“There is much more onus and responsibility and burden on the audience than there used to be, so media literacy is important.”
How local news can engage with its audience — and how audiences can connect to the news
It isn’t too far-fetched to say that a news organization’s willingness to show transparency in its reporting could alleviate potential misunderstandings, Hutchins said.
The Montrose Daily Press, in its coverage of the Lauren Boebert town hall that was abruptly cancelled in late January, published a story with the headline, “Lauren Boebert town hall announced and canceled last minute amid threats.”
The newsroom’s coverage of the developing story was confirmed with sources that Saturday morning, and was detailed in the report. On Facebook and Twitter, the public’s versions of the story spread like wildfire, and posters left behind some of the facts originally written in the report.
“I think a lot of the burden rests on the reader and not the entities that are promulgating (news),” Hutchins said. For navigating digital news websites, he recommends following these guidelines:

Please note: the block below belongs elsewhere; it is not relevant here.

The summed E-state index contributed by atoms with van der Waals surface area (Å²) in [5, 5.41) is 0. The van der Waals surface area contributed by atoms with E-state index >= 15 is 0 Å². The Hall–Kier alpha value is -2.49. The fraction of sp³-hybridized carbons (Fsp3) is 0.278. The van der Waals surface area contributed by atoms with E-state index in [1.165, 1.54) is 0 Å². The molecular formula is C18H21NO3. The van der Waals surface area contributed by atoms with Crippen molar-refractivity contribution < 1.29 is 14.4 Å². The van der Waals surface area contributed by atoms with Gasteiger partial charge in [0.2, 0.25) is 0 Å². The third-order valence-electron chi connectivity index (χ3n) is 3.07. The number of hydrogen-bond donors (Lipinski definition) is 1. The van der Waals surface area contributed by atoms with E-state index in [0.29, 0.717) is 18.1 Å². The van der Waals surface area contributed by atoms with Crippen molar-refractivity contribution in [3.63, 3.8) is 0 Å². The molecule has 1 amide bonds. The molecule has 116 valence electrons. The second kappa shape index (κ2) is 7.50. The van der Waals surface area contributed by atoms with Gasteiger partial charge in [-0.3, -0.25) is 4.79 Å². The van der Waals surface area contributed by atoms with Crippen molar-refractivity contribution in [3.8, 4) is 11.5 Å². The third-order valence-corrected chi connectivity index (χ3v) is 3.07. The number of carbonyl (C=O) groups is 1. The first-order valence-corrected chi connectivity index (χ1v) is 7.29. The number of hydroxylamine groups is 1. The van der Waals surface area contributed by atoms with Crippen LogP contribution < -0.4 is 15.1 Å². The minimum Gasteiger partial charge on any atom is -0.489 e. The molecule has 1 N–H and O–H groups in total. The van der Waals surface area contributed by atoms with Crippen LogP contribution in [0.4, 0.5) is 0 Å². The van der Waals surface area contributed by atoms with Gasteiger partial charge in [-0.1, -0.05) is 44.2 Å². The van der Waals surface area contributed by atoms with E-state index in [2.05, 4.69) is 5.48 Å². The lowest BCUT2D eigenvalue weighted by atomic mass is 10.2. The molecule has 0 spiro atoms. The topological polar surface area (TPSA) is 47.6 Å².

— If a website doesn’t have an About Us section, that’s a red flag.
— Pay attention to bylines.
— Pay attention to the date.
— Be aware of sponsored content. Sometimes, it can look a lot like news, and can confuse a reader. Check the labels on sponsored content to better understand paid advertisements. (The news source should be making this clear for you.)
— Lastly, he advises to practice lateral reading — not taking what you’re reading at face value.
It’s vital for news organizations to understand its audience and local community, Hutchins said, but it’s also true that engaging with an audience might provide an opening for communication between a news outlet and the consumer, theoretically mitigating negative responses.
“(It could have been) an opportunity for the Montrose Daily Press to do a From the Editor column, to explain what happened or explain why (the report) is right,” Hutchins said of the paper’s Boebert town hall coverage.
Can media literacy provide a pathway to mitigate misinformation?
Sink is aware that her decision to close the comments on political posts is unpopular on the page, but it’s a rule that longtime members are now familiar with. Even still, it hardly stops the keyboard floodgates from opening in the comment sections that are accessible: non-political posts.
“It’s difficult, no admin has ever had time to sit and fact-check everything that comes onto the page. We can’t do that. We have jobs. We have lives.”
Despite the Montrose Message Board’s strategies to moderate comments to combat misinformation, opening up dialogue around COVID-19 in Montrose has not been simple.